Fleeing the Ricardos

Wow! Lucie Arnaz was right, after all — Nicole Kidman turned out to be an excellent casting choice for the part of Lucille Ball in Aaron Sorkin’s Being the Ricardos. It shouldn’t have shocked me as much as it did. I admire Kidman tremendously. I’m pretty sure I’ve never seen her be “bad”, although I frequently catching her dropping her American accent from time to time when her roles call for one. On this occasion, the principal worry was that she couldn’t be funny in the precise low brow way that Lucy is, and she can’t. Kidman can do comedy, of course. She can even be sitcom funny, as when she played a version of Samantha Stevens in the 2005 Bewitched movie. But the Elizabeth Montgomery style of comedy is vastly different from the Lucille Ball kind. Kidman is neither as entertaining in the role as Rachel York had been in Lucy (2003) nor a dead ringer for her like Frances Fisher in 1991’s Lucy and Desi: Before the Laughter, both of which I wrote about here. Still, Kidman was fine in the the handful of requisite re-enactments of classic Lucy scenes, like the grape-stomping-in-Italy bit. Thankfully such scenes were both short and few. Where Kidman REALLY excelled was in bringing to life the strong-willed, difficult, uncompromising behind-the-scenes Lucy. On a technical level, I was floored by the excellence of her voicework. She really captured Lucy’s distinct, husky, low rasp — I hope she can recover from it!

It’s as a showcase for Kidman’s skills (and those of her co-stars) that Being the Ricardos principally succeeds. I especially enjoyed Tony Hale as I Love Lucy’s take-no-shit showrunner Jess Oppenheimer — a VERY different role from his submissive gopher on Veep. Alia Shawkat was also extremely enjoyable as legendary comedy writer Madelyn Pugh. Nina Arianda, memorable in such films as Florence Foster Jenkins (2018) and Stan and Ollie (2018) was apt, if not sufficiently broad in the backside, for Vivian Vance. J.K. Simmons must have seemed an inspired choice for William Frawley, but by now Simmons is kind of his OWN William Frawley; other than being gruff, he mostly plays a version of himself here. And Javier Bardem works his butt off to be someone he’s not, the matinee-idol-handsome singer, bandleader, and producer Desi Arnaz. Bardem even sings and plays bongos in the film, but is unable to escape the fact that he’s 20 years older than the character, is kind of a lumpy and stout around the middle, and possesses the pushed-in, pugilistic pie-pan of an Anthony Quinn instead of a guy who makes girls go weak in the knees with his thousand-watt smile.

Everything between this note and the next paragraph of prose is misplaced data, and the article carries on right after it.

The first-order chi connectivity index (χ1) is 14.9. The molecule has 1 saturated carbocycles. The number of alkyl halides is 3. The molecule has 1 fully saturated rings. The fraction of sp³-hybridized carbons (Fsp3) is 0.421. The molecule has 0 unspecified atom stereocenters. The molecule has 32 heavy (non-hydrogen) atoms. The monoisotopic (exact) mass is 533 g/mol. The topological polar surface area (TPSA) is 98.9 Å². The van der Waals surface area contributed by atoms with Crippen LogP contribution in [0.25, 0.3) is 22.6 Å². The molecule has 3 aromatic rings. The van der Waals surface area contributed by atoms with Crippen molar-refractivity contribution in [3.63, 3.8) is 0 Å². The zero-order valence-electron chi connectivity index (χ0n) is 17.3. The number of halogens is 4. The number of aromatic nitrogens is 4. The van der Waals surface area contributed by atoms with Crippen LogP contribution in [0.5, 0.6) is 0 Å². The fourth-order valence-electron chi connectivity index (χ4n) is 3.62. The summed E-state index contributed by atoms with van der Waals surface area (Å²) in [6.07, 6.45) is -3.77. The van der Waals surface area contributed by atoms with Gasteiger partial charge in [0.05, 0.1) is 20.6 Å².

Worse, Desi is way underwritten in the film; as it ever was in life, this is Lucy’s show. I’ve always had a difficult time imagining the real Lucy, the formidable powerhouse who made the clown possible. Kidman illuminated the character, an actor’s highest calling. That said…you’ll notice I haven’t said much about Sorkin yet. I’ve never been a member of his cult. I find myself amused by the occasional quip, and impressed by the occasional insight, but in general his supposed “genius” seems to me a lot of smoke and mirrors. He throws everything at his assignments. Some of it sticks, but no more than that. Here I found myself irritated on multiple fronts. First, the thing is steeped in trite cliches, beginning with its weak present participle title gimmick (Regarding Henry, Eating Raoul, Killing Eve, Forgetting Sara Marshall), to its faux documentary use of talking heads (though some, like Linda Lavin or Ronnie Cox are folks we don’t mind seeing), to the kind of stupid, overdone pointless Hollywood cliches like Lucy flirtatiously lighting a cigarette, Lauren Bacall style, as she leans against a soundstage door. This is the kind of thing I hated in Mank, and it never grows newer. I found myself irritated by the I Love Lucy “fan service” gesture of having Frawley and Vance bicker all the time. Okay, I guess that’s what someone wants, but how does it serve the movie? Are they the comic relief? In a movie about Lucille Ball?

Mostly, though, this picture suffers from the usual malady of all bio-pics, Hollywood ones or otherwise. Sorkin seems to have no idea what story he wants to tell. A great romance? A doomed romance? Something about the HUAC witch trials? Something about a strong woman in a man’s world? Something about anti-Latin bigotry, a cross-cultural love affair, and changes in American culture? Something about censorship battles? Well, it turns out the answer is “all of the above”. The movie keeps going from one to the other like a starving p.a. at the craft services table — “I’ll have a donut…and a meatball…and an orange…and a bagel…” And by trying to be ALL the stories, in the end, it ends up being NO story, at least not one, clear show biz fable you’ll take away and remember as a classic, as we do with oh, Walk the Line or Ed Wood.

Sorkin also seems to lack a sense of proportion and where to place appropriate emphasis. Here, he seems to give the same dramatic weight to how Lucy worked out bits of slapstick that one might use for, oh, the invention of the telephone. Even I don’t think such moments are THAT historically important. Sorkin seems more in his element with things like The Trial of the Chicago Seven. Court cases, riots in the streets, the U.S. Constitution. Those things are both momentous and portentous. Where Lucy puts her chair for the comedy routine? Not so much.